Some of the best places to meet natives are the locations you go to on a daily basis such as the markets, grocery stores, restaurants, bakeries or the bank. I have made a substantial amount of connections this way as I have traveled and lived abroad.
As I lived in Korea, there was a bakery I frequented often to fill me up on goodies (that should not have been entering my stomach!). There was one sweet lady who worked there and often chatted with me in my broken Korean. I always made sure that I was being friendly to her, and asking about her life and family. Sometimes I would bring her a few American sweets to try as well. It was great getting to know my “bakery friend” in Korea and as I told her it was time for me to go back home, I could see the tears in her eyes as we said goodbye. It was also similar for me with people in other countries as well. If you are kind to the people, they will give you this back tenfold.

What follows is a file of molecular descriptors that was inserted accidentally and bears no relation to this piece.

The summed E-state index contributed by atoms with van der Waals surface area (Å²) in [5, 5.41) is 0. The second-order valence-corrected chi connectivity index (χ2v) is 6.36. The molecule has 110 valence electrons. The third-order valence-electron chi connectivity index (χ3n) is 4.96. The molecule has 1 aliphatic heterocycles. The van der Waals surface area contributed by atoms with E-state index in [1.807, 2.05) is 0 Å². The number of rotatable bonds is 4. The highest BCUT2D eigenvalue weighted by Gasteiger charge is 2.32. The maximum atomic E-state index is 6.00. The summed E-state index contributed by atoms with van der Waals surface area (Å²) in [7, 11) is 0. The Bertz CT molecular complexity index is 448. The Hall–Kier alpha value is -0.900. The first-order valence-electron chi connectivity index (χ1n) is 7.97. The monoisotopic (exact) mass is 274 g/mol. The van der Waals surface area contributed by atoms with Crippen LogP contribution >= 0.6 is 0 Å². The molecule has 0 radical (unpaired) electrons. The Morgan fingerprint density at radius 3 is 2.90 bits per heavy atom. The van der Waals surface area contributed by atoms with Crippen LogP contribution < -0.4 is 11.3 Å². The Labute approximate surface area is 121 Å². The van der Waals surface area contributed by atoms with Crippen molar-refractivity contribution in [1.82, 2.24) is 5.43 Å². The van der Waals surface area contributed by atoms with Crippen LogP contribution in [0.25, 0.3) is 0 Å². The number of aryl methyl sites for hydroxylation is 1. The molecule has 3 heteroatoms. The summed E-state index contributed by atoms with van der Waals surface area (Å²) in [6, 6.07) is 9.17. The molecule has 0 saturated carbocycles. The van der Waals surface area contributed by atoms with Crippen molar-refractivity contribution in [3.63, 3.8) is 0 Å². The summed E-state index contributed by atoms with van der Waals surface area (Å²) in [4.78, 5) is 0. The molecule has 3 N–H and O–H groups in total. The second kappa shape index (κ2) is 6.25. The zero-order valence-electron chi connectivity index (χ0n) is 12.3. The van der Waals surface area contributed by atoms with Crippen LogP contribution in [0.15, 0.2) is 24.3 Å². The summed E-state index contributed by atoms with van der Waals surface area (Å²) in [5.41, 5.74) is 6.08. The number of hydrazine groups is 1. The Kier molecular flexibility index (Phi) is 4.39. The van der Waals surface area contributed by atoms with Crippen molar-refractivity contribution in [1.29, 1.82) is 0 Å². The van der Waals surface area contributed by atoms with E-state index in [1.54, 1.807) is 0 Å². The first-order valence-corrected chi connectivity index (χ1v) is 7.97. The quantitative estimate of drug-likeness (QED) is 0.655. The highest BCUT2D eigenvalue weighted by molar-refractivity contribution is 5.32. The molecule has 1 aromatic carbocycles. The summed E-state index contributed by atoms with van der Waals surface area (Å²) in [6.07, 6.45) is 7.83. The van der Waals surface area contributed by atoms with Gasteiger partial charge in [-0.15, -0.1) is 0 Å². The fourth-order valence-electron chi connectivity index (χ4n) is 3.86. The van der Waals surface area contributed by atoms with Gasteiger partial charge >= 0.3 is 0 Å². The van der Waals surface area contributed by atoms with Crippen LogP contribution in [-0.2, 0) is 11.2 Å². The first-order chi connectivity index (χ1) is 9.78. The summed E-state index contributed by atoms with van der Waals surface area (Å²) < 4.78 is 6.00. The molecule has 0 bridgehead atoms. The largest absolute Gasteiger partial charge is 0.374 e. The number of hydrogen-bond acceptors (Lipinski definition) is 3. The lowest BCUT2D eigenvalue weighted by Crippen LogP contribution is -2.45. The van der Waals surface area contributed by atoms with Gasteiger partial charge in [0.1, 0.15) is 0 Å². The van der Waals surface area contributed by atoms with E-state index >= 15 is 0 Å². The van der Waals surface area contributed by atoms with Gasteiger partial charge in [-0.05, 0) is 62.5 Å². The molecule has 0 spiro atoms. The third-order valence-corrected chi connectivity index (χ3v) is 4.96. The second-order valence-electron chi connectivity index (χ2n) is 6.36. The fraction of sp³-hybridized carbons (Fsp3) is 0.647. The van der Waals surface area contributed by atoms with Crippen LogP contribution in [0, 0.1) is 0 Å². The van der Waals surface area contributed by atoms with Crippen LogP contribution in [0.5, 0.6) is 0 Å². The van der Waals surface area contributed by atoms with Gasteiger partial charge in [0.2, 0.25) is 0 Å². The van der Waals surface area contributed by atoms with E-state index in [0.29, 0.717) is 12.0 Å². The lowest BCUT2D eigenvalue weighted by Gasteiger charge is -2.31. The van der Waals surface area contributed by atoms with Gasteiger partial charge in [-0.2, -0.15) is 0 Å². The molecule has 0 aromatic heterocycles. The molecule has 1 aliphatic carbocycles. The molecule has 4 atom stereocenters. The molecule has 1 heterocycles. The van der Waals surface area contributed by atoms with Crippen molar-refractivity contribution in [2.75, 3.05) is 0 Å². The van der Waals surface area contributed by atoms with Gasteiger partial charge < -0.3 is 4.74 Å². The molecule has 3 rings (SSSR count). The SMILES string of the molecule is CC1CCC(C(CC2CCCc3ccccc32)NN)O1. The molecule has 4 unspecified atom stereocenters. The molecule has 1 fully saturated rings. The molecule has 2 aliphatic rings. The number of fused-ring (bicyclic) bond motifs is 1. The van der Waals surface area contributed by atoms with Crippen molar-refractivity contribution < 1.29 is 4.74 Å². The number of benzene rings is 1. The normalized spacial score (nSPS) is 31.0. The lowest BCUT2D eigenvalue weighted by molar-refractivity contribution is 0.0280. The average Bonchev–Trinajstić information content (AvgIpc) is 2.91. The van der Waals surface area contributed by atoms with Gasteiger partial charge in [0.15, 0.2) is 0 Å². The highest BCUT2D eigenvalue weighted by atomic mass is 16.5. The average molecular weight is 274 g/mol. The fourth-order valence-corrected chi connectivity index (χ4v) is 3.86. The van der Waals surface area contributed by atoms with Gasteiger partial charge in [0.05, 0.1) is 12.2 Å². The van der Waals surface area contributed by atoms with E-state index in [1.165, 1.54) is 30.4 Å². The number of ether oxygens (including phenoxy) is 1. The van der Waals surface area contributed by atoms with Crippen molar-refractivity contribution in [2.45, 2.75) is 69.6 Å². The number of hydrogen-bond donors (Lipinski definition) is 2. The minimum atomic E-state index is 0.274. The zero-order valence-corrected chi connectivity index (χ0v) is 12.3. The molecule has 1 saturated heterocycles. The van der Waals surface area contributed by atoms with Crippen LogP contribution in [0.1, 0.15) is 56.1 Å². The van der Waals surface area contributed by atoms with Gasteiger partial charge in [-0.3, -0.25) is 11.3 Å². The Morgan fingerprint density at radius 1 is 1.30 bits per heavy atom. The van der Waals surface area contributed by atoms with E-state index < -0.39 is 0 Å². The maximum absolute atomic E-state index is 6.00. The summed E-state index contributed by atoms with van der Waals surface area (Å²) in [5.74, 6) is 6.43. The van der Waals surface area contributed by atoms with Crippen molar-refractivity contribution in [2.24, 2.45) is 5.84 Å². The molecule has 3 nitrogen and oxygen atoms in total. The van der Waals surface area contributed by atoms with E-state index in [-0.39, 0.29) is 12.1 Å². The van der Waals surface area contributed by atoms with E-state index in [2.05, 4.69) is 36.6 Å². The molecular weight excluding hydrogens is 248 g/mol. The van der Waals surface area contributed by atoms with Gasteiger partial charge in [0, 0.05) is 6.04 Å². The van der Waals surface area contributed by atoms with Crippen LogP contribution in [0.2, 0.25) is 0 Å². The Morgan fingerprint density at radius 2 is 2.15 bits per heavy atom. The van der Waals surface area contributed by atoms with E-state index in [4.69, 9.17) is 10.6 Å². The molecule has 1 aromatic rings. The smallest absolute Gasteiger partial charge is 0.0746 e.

If you are in town for solely a few days, then it may not be as easy to meet locals in these types of places. Usually these kinds of relationships take some time to build. However, I have had some great conversations with people I have only crossed paths with once, and I am sure that you can too.
Tip: If you are trying to make new friends with locals around your neighborhood, don’t go to those gigantic grocery stores or markets. The people are too busy, and quite frankly, may just not care as much. The best places to go are the small, mom and pop stores that have more of that “homie” atmosphere to them. Go to them regularly and you will naturally start to build relationships with the locals. And it gets easier over time!
Parties, Festivals, And Events
One of the best times to meet people is when the atmosphere is happy, there is music playing in the background, and the people perhaps have had a little too much to drink. In these situations, even the most closed people are likely to open up to meeting foreigners.